Research led COVID-19 Recovery
Updated: Sep 23, 2020
Leveraging human capital to rebound from this downturn
One of the pillars upon which our modern economy rests is this: growth flows from improving our stock of knowledge. That is, as we know more we grow more. Consider both current and historical technological advances we have witnessed and become beneficiaries of: the mechanisation of agriculture, the electrification of our cities, and countless transportation options. Let us not forget antibiotics, space travel and the internet. The list could go on.
The thread that is common to all of these advances is research. The effort of enquiring and curious minds. Where progress can be won through say the pursuit by the stereotypical inventor alone in their garage, or by the collaborative academic effort of a team that spans many time-zones. And it is because of this progress, generally speaking, that the way life is lived in developed nations is far more advanced than what it was many decades ago.
The question that seems to be on many lips is about our post-pandemic future. What can we do now to prepare our economy for growth once this pandemic is over? Do answers lie in the same approach that we took to economic affairs prior to this current recession, or can we pivot to the opportunities that beckon? Are we brave enough to set aside old dogmas and tired biases?
The suggestion here is that we should pivot to improving our stock of knowledge. That we devote more time and effort to producing new knowledge. Which will, in turn, lay a foundation upon which growth will be driven in the years ahead.
Two ways of looking at a research-led recovery
Consider two perspectives of this particular driver of growth. First, the returns that can be realised by investment in research. Australia has a network of formal partnerships between government, business and academia called Cooperative Research Centres. Formal analysis of these centres several years ago found that for every $1 dollar invested in this program, $3 has been returned. And in a similar vein, a report by our Chief Scientist in 2016 found that over a 30 year period the Australian economy was about 5% larger as a direct result of investments into just one field of scientific endeavour - biological sciences.
The second consideration is that of employment. People who measure and analyse this component of economic affairs estimate that for every manufacturing job that is created another 1.6 jobs are created. And for every high skill job created in high tech industries, another 4.9 jobs are created. Our research effort can indeed lead to these types of employment outcomes.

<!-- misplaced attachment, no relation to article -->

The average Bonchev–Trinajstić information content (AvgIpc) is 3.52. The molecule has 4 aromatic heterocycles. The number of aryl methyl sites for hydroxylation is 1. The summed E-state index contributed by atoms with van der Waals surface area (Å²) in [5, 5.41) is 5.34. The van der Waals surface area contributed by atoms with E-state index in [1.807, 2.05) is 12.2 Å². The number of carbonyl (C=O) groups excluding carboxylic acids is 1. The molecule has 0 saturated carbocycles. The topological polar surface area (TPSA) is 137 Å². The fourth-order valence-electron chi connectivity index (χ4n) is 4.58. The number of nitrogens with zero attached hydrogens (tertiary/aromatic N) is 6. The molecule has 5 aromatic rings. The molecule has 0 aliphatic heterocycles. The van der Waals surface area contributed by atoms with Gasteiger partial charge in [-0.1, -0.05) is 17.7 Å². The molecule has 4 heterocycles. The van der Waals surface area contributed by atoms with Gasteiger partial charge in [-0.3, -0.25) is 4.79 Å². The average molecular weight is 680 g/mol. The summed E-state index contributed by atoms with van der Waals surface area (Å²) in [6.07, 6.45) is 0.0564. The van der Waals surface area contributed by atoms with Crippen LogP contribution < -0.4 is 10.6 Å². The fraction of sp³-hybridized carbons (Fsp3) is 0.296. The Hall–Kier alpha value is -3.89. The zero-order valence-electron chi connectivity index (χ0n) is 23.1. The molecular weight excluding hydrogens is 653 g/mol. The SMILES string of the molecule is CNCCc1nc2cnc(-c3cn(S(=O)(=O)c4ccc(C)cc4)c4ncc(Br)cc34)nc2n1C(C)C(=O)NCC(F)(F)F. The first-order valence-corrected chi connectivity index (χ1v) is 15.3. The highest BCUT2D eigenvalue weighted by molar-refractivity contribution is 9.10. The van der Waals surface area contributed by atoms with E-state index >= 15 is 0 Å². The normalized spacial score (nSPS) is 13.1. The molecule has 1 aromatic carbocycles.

So, why this focus, and why now? In essence, it takes time to reap the rewards from the effort that goes into “improving our stock of knowledge”. While “shovel-ready” projects can produce economic growth in the short and medium term, economic growth arising from research necessarily takes longer to realise.
And we can scale up the research effort now to position ourselves for success in a post-pandemic world.
Here’s one reason why this is important. If we reflect upon the story of our economy in recent years, we can see a strong relationship between an increase in our GDP and an increase in our population. And so, because of the pandemic-related barriers to immigration our growth will suffer. Thus, absent any significant and durable nation-wide economic stimulus, prospects for improvements in our standard of living over the period ahead are problematic.
Knowledge and technological intensity is key
How do I know this will work? Although it seems to be a concept easy to grasp, what I have found in my PhD research revolves around the growth story of inner and outer suburbs – the economic growth that expanding outer suburbs experience peters out as land fills up. Simplistically, as the population grows in these outer suburbs, their economy grows. But, as the population growth slows so too does their local economy. We can understand this in practical terms, as available land for housing reduces, there is less opportunity for population growth and hence a reduction in construction activity.
Some inner suburbs, on the other hand, do have growth story to tell despite the lack of population growth. The suburbs that are experiencing economic growth are seeing it because of the nature of their local economies. Their economic growth is reliant upon the knowledge and technological intensity of the industries that call those suburbs home. An industry profile that is missing from outer suburbs.
These inner suburbs are growing because they are knowing more. They are putting effort into producing, distributing and applying knowledge. Their stock of knowledge is increasing.
Finally, what can be done? From a producing knowledge perspective, it may be as simple as supporting a local university academic or researcher who has been working on a great idea. Or even creating an internship position for an early career researcher to work on a business problem you have. From a distributing knowledge perspective, it could be teaching or mentoring groups that focus on the latest advancements and discoveries in a particular field of industry or science. And, from an application of knowledge perspective it could take the form of starting an innovators club.
In summary, the pathway to our post-pandemic economic success will in part be built on improving our stock of knowledge. As we know more, we grow more.